Does Google Index OnClick Links?


Summary: yes, Google indexes onclick links.

The conditions are that the information to resolve the onclick to a URL has to be available in the HTML page; not in a linked JavaScript file. The way it resolves should be simple-ish too.

To figure out what to do when there are certain events, certain moments, browsers watch for. When you hold your mouse over something (onmouseover), when a webpage has fully loaded (onload), or when you click on something (onclick), to name a few.

A browser knows pretty darn well what to do with those events but if we want, we can use those moments, those events, to start a piece of JavaScript code; that code can than do pretty much anything we like.

The OnClick event is triggered when you hold your mouse over an element on a webpage, and click (mouse button down, mouse button up).

The OnClick event can be attached to any HTML tag. Here's an example:

  • <div onclick="alert('hey, this works!!')">content</div>

Using the OnClick moment to do something with JavaScript, we can use JavaScript functions to send the browser to another URL. Like so:

  • <div OnClick="location.href=''">content</div>

OnClick links are often used attached to a regular link where together with some other code they can open the link in a new window or send information to an analysis script to count downloads, for example.

  • <a href="#" OnClick="location.href=''">


Since 2009 Google looks for and finds OnClick links in any and all HTML tags. When found they will add the URL to their crawl.

If there is sensible "anchor" text then the text of the element will be used as anchor text.

The OnClick link also passes PageRank.

But Beware!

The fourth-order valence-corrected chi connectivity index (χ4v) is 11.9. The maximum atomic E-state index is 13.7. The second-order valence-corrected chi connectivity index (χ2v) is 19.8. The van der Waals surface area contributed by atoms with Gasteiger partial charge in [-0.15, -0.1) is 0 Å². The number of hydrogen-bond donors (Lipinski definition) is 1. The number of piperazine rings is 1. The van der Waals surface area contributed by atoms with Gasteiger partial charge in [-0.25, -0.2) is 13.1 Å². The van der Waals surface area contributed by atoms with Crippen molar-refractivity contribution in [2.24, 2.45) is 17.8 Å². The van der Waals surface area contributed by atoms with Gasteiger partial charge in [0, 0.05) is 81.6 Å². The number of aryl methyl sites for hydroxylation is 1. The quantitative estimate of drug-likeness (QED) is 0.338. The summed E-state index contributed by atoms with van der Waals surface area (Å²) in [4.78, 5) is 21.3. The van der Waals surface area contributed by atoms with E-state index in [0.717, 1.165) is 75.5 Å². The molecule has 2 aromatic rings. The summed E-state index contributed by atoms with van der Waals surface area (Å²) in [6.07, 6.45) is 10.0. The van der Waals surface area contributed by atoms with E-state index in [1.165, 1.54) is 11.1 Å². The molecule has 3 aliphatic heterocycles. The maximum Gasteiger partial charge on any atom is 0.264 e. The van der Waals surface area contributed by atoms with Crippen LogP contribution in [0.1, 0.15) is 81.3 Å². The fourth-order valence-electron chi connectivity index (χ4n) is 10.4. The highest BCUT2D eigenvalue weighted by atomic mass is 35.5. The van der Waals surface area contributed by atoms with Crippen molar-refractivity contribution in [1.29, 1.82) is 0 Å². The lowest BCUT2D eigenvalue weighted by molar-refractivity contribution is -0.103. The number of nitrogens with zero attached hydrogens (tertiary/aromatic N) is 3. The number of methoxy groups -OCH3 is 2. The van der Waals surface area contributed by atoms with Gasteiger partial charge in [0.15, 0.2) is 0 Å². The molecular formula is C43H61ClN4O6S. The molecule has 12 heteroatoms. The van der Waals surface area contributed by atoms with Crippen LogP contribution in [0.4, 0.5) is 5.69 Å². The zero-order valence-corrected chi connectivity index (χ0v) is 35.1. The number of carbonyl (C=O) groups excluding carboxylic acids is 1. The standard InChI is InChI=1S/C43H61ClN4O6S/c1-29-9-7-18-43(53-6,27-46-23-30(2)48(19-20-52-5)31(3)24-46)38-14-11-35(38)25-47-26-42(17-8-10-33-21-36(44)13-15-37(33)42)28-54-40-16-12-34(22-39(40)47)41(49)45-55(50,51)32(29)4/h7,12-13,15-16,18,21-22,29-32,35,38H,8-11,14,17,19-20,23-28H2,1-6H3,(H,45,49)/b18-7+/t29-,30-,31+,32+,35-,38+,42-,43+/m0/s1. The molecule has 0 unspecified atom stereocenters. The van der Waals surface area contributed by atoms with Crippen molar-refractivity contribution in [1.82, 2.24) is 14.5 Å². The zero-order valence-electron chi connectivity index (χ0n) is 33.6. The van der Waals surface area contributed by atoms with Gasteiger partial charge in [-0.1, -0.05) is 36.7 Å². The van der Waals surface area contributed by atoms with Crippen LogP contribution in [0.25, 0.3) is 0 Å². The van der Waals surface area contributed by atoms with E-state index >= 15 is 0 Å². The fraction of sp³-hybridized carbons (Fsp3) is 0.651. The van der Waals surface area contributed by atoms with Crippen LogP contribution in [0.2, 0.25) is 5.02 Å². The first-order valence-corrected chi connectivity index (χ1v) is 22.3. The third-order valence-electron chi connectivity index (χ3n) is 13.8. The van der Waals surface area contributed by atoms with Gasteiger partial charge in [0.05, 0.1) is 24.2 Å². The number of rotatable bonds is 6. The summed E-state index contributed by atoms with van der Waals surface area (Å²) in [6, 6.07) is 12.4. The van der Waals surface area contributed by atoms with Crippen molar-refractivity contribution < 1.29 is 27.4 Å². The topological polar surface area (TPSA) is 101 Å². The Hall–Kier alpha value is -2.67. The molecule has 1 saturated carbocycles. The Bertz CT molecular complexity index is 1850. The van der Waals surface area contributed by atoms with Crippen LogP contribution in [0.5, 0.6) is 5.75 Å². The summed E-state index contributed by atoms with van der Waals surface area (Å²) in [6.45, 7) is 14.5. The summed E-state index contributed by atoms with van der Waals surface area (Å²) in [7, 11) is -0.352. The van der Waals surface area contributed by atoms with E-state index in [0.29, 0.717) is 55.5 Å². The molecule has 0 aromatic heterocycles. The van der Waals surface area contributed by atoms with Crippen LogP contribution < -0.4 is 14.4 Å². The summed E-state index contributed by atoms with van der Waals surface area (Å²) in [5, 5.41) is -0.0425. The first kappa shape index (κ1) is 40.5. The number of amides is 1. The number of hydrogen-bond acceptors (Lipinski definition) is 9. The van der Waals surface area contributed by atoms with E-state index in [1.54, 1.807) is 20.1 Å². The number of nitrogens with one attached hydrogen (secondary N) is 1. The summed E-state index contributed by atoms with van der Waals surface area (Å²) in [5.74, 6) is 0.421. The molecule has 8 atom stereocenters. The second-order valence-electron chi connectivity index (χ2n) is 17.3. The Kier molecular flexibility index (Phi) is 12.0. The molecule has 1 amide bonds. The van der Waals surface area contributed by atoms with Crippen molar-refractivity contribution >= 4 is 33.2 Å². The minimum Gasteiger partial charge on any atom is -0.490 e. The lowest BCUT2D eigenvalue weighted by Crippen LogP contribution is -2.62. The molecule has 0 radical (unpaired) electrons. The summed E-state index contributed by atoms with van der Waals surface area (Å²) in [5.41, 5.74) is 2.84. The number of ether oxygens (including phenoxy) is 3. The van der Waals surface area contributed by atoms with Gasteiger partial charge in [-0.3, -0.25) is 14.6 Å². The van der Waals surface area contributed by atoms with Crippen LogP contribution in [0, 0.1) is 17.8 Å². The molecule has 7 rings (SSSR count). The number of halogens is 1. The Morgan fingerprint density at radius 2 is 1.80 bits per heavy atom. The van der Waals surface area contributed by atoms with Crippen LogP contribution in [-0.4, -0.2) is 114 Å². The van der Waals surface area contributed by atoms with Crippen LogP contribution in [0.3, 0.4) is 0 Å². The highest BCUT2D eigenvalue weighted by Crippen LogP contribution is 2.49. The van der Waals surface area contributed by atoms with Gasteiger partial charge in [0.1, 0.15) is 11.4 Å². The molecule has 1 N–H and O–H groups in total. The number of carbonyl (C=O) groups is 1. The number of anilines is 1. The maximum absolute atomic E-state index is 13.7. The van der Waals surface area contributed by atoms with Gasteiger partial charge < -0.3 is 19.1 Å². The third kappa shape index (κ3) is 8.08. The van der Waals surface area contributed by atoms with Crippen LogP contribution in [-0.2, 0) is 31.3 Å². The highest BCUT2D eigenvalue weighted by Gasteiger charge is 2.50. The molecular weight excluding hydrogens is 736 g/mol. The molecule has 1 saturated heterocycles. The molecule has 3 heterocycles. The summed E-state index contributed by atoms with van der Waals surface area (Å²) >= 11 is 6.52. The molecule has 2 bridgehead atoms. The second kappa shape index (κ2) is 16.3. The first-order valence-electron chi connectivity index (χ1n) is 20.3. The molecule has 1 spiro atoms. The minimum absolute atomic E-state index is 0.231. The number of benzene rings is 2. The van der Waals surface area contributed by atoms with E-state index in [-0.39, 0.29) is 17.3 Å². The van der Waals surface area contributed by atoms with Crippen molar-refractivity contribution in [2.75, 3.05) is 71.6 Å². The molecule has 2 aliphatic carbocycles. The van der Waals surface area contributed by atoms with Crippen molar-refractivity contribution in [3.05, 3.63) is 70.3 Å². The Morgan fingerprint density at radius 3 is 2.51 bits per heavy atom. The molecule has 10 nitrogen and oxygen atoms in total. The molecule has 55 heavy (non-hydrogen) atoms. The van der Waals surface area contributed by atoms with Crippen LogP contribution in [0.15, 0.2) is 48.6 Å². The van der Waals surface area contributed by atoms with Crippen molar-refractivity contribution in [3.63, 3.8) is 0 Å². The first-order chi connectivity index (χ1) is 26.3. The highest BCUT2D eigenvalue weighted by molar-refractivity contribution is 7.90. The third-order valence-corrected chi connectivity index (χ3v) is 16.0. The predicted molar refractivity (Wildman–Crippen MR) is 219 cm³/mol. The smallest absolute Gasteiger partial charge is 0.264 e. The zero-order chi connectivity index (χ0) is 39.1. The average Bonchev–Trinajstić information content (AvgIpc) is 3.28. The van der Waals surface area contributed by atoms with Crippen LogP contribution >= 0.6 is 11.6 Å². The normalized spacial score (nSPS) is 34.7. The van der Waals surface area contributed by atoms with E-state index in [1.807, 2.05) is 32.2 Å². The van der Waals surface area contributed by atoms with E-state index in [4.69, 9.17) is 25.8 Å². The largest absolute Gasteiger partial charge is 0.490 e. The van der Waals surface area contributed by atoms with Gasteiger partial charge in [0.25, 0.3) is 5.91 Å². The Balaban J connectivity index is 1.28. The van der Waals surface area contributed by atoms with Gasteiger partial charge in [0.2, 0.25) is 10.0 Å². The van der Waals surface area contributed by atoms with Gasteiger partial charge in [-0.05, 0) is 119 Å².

Google is the only one doing this so far.

Also, Google will only try to find the URL:

  • If the information is in the same HTML document
  • And if the functions to figure out what the OnClick leads to aren't too complex

Often finding yourself in a situation where you have to use an OnClick in an HTML document (as opposed to dynamically attached to it) may be the sign of programming gone wrong.


  • Google treats OnClick links pretty much like regular links:
  • They find them
  • They index them
  • And they pass PageRank and anchor text
  • For that to happen the OnClick event and all information needed to find out what URL it would lead to have to be available in the page
  • Having to use OnClick in an HTML document as opposed to attached to it may be a sign of a quick and dirty workaround
  • Having to use OnClick in an HTML document can Lead to usability issues

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About the Author: Ruud Hein

My paid passion at Search Engine People sees me applying my passions and knowledge to a wide array of problems, ones I usually experience as challenges. People who know me know I love coffee.

Ruud Hein

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